Type 2 diabetes doubles women’s heart disease risk compared to men
For the 29 million Americans living with diabetes, cardiovascular disease is the leading cause of morbidity and mortality, accounting for more than 50 percent of deaths, according to the American Heart Association (AHA).
A new scientific statement from the AHA said that women with diabetes are twice as likely to suffer from coronary heart disease as their male counterparts. Black and Hispanic women may be at even greater risk than white women because they’re more likely to be diabetic.
“Heart disease is already the leading cause of death for women in the United States, though awareness lags on the issue,” said Dr. David Looyenga, cardiologist with the Advocate Heart Institute at Advocate South Suburban Hospital in Hazel Crest, Ill. “With diabetes rates steadily growing, it’s more important than ever to understand its disparate impact on both men and women’s cardiovascular health.”
The statement noted that non-diabetic women are less likely to suffer cardiovascular events than men, and more research is needed to determine exactly how and why diabetes changes their risk. For now, researchers said it’s likely a combination of genetic and hormonal differences between the sexes, as well as differences in the diagnosis and treatment of their conditions.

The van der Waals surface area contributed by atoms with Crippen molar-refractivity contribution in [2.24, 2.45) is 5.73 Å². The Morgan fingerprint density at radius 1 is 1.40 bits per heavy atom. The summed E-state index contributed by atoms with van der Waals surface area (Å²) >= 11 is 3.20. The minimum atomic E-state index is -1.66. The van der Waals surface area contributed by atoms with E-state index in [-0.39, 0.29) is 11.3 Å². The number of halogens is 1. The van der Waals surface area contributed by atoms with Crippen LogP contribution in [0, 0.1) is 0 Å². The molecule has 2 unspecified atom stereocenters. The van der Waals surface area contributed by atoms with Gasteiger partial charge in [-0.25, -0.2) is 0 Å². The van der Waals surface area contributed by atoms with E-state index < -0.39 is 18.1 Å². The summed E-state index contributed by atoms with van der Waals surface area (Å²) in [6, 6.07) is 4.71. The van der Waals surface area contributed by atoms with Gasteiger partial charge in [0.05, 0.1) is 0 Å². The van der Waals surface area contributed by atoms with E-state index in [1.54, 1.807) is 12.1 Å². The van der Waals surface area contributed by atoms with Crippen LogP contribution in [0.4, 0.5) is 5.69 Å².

Additionally, women with type 2 diabetes are less likely than men to have their blood sugars and blood pressure under control, and are less likely to be on medications or undergo procedures to treat heart disease. They are also more likely to have heart attacks at an earlier age, and more likely to die from them.
Women with type 2 diabetes may lower their risk of cardiovascular disease through improved diet and increased physical activity, but research shows that they made need to exercise more frequently and intensely than men to see the same results.
“Prevention is key,” said Dr. Looyenga. “A good diet and regular exercise can help prevent diabetes, which in turn, can lower a woman’s risk of developing heart disease. Anyone at increased risk for either condition should consult with their physician in order to create or modify a nutrition plan and fitness program that is right for them.”
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